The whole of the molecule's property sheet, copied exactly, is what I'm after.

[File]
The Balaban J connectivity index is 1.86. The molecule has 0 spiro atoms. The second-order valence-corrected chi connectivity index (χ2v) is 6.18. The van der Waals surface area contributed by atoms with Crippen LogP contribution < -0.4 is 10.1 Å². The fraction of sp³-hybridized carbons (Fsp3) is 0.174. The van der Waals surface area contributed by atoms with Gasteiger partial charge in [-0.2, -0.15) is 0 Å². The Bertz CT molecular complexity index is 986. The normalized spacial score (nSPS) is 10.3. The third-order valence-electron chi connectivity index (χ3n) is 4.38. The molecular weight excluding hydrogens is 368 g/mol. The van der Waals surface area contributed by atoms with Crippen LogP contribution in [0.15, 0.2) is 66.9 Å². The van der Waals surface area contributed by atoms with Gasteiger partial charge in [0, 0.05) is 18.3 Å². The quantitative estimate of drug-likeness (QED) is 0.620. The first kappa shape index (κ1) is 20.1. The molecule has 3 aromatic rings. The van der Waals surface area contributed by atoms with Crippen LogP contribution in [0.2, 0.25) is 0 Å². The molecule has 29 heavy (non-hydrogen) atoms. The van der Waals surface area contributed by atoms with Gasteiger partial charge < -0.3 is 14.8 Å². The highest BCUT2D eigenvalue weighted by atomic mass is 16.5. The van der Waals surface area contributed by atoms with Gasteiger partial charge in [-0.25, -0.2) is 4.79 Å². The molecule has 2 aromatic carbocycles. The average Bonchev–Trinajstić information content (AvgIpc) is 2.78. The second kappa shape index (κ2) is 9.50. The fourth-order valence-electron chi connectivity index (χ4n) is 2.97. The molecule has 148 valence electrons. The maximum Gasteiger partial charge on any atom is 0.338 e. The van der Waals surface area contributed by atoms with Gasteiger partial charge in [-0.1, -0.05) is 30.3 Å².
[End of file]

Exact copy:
The Balaban J connectivity index is 1.86. The molecule has 0 spiro atoms. The second-order valence-corrected chi connectivity index (χ2v) is 6.18. The van der Waals surface area contributed by atoms with Crippen LogP contribution < -0.4 is 10.1 Å². The fraction of sp³-hybridized carbons (Fsp3) is 0.174. The van der Waals surface area contributed by atoms with Gasteiger partial charge in [-0.2, -0.15) is 0 Å². The Bertz CT molecular complexity index is 986. The normalized spacial score (nSPS) is 10.3. The third-order valence-electron chi connectivity index (χ3n) is 4.38. The molecular weight excluding hydrogens is 368 g/mol. The van der Waals surface area contributed by atoms with Crippen LogP contribution in [0.15, 0.2) is 66.9 Å². The van der Waals surface area contributed by atoms with Gasteiger partial charge in [0, 0.05) is 18.3 Å². The quantitative estimate of drug-likeness (QED) is 0.620. The first kappa shape index (κ1) is 20.1. The molecule has 3 aromatic rings. The van der Waals surface area contributed by atoms with Crippen LogP contribution in [0.2, 0.25) is 0 Å². The molecule has 29 heavy (non-hydrogen) atoms. The van der Waals surface area contributed by atoms with Gasteiger partial charge < -0.3 is 14.8 Å². The highest BCUT2D eigenvalue weighted by atomic mass is 16.5. The van der Waals surface area contributed by atoms with Gasteiger partial charge in [-0.25, -0.2) is 4.79 Å². The molecule has 2 aromatic carbocycles. The average Bonchev–Trinajstić information content (AvgIpc) is 2.78. The second kappa shape index (κ2) is 9.50. The fourth-order valence-electron chi connectivity index (χ4n) is 2.97. The molecule has 148 valence electrons. The maximum Gasteiger partial charge on any atom is 0.338 e. The van der Waals surface area contributed by atoms with Gasteiger partial charge in [-0.1, -0.05) is 30.3 Å².